Real progress appears to be at hand, finally, in the development by government of a rapid deployment policy for electronic communications infrastructure, which should make it easier and quicker for operators and service providers to build networks.
The red tape associated with deploying telecommunications networks has long been a problem for operators wanting to lay fibre-optic cables, build base stations and deploy other infrastructure.
Now, the department of telecoms & postal services is set to hold a one-day workshop in Johannesburg this Friday to solicit industry views on what a final policy document should contain.
The workshop follows the publication by Analysys Mason of a detailed discussion paper on how best to develop a policy for rapid deployment. The discussion paper, developed at the department’s request, is authored by telecoms industry experts Robert Schumann, Kerron Edmunson, Steve Lewis, Russell Matambo and William Stucke.
Rapid deployment of electronic communications facilities is intended to support economic growth.
Those participating in Friday’s workshop must be prepared to share their views in an interactive process, the Analysys Mason paper says, as it will be their only chance to influence the translation of the discussion paper into draft policy. Written comments will only be accepted on the draft policy once it is gazetted.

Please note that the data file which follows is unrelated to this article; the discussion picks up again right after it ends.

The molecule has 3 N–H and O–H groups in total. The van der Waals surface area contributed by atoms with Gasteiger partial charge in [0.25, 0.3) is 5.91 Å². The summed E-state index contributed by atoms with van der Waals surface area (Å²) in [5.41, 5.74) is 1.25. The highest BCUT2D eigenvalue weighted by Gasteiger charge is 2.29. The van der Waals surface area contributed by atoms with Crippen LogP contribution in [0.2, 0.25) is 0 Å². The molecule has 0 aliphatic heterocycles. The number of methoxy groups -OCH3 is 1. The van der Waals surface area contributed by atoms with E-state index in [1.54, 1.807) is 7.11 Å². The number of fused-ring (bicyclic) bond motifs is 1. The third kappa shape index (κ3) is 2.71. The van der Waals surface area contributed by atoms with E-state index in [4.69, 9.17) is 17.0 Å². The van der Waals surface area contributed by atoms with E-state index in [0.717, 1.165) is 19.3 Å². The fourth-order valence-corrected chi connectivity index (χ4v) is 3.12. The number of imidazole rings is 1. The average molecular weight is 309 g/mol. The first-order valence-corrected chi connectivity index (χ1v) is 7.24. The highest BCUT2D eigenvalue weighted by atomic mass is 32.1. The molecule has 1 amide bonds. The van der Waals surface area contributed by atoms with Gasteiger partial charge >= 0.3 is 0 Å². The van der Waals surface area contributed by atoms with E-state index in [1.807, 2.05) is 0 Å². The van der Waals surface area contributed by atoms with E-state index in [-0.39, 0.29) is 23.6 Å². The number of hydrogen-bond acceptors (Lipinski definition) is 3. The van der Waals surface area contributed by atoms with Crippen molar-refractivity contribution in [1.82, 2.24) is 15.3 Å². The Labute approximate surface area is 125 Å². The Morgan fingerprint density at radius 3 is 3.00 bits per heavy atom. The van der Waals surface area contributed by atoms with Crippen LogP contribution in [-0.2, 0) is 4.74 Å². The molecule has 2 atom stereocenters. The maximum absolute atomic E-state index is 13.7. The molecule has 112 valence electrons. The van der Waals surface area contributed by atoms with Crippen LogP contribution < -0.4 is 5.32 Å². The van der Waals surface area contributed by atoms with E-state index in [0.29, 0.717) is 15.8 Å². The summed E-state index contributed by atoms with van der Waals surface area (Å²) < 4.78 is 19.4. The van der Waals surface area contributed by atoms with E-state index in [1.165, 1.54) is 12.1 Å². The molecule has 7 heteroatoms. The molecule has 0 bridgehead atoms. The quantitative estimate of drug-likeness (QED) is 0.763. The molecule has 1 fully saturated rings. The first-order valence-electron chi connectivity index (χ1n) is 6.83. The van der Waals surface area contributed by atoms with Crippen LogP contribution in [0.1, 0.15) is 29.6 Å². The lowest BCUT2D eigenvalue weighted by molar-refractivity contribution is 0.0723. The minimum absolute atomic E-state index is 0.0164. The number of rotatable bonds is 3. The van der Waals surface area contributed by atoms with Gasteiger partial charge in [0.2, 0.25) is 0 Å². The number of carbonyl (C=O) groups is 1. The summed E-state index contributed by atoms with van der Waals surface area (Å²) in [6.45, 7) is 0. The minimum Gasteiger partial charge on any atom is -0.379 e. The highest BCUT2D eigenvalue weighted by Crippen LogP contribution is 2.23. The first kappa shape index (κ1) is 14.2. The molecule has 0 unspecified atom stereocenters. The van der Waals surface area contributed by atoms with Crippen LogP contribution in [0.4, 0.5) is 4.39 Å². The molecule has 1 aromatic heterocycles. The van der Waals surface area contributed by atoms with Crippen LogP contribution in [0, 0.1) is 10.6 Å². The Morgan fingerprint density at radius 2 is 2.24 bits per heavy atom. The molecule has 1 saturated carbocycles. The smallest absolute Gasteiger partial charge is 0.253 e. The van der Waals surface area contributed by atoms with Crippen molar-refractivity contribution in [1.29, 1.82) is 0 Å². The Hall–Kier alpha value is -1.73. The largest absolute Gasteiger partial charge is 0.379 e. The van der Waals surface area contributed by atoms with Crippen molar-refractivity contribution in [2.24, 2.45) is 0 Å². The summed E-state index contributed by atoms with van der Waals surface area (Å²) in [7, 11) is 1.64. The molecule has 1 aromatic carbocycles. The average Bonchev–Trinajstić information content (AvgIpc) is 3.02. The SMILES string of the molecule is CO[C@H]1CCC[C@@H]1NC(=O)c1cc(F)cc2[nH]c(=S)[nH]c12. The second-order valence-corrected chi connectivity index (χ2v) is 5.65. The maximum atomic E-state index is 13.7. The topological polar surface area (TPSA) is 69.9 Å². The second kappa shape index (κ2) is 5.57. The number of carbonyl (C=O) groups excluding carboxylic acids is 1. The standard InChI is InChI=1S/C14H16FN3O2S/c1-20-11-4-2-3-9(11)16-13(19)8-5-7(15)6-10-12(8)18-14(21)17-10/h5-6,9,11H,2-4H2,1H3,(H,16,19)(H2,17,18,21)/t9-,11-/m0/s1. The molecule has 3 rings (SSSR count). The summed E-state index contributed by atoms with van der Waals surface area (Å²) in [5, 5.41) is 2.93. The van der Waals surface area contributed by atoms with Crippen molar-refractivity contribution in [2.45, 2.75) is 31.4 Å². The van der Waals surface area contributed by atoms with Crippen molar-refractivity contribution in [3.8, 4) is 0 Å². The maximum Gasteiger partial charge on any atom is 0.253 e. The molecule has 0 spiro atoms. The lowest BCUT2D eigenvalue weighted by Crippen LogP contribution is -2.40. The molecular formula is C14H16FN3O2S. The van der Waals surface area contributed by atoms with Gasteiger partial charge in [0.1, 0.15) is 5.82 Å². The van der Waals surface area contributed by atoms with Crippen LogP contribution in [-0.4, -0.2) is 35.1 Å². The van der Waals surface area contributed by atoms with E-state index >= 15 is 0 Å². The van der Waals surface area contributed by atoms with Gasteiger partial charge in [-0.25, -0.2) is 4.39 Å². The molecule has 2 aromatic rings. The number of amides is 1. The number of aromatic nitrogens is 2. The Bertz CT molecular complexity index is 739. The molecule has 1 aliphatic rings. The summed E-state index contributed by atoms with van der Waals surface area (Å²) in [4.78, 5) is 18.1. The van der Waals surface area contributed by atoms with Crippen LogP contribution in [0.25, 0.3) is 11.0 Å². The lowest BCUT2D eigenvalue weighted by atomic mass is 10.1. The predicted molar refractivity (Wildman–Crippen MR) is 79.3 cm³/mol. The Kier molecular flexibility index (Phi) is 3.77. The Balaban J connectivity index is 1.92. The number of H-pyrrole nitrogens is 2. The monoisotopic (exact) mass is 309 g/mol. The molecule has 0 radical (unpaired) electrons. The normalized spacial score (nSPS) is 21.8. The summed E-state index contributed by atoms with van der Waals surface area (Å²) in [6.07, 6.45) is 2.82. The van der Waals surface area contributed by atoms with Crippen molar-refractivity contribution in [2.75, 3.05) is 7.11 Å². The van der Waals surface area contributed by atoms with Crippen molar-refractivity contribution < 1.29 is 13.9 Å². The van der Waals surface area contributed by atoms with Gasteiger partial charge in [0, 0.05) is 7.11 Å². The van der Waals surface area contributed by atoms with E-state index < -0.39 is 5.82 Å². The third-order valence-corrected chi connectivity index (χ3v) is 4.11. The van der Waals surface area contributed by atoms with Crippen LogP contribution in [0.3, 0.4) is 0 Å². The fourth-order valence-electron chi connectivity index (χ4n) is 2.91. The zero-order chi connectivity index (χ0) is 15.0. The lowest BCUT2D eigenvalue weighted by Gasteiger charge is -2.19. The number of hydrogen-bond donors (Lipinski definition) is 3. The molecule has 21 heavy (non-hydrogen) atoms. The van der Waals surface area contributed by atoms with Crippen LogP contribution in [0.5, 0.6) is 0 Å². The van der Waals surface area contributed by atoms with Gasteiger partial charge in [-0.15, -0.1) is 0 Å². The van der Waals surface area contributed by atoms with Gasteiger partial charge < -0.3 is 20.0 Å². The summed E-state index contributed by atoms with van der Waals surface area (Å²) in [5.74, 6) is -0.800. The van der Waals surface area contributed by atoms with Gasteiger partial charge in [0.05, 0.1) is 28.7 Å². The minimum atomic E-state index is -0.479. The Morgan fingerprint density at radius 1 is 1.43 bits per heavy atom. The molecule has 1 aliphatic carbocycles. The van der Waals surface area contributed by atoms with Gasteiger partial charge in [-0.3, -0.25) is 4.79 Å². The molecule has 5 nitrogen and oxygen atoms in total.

Analysys Mason notes in the paper that under the Electronic Communications Act, prior to its amendment in 2014, the minister of communications (now telecoms & postal services) had been required to issue rapid deployment guidelines. This was never done.
The paper looks at the impact of a rapid deployment policy on operators, land owners, the national fiscus and consumers.
“We conclude that while some parties may be negatively affected, the negative effects could be mitigated through increased sharing and other measures to improve the implementation of deployment, but that ultimately the public interest is likely to be served by ensuring that electronic communications facilities can be deployed rapidly,” it says.
Analysys Mason has identified four broad themes that it believes should be addressed in the final policy. These are areas that may require national co-ordination, and who might be responsible for achieving that co-ordination; communications regulator Icasa’s existing responsibilities, and new ones that may be allocated to it under the policy; specific issues requiring direction that fall to other parties, notably municipalities, private land owners and national government departments; and conflicting interests that arise and may require compromise by one or more parties. – © 2015 NewsCentral Media
- The Analysys Mason report is available here (PDF)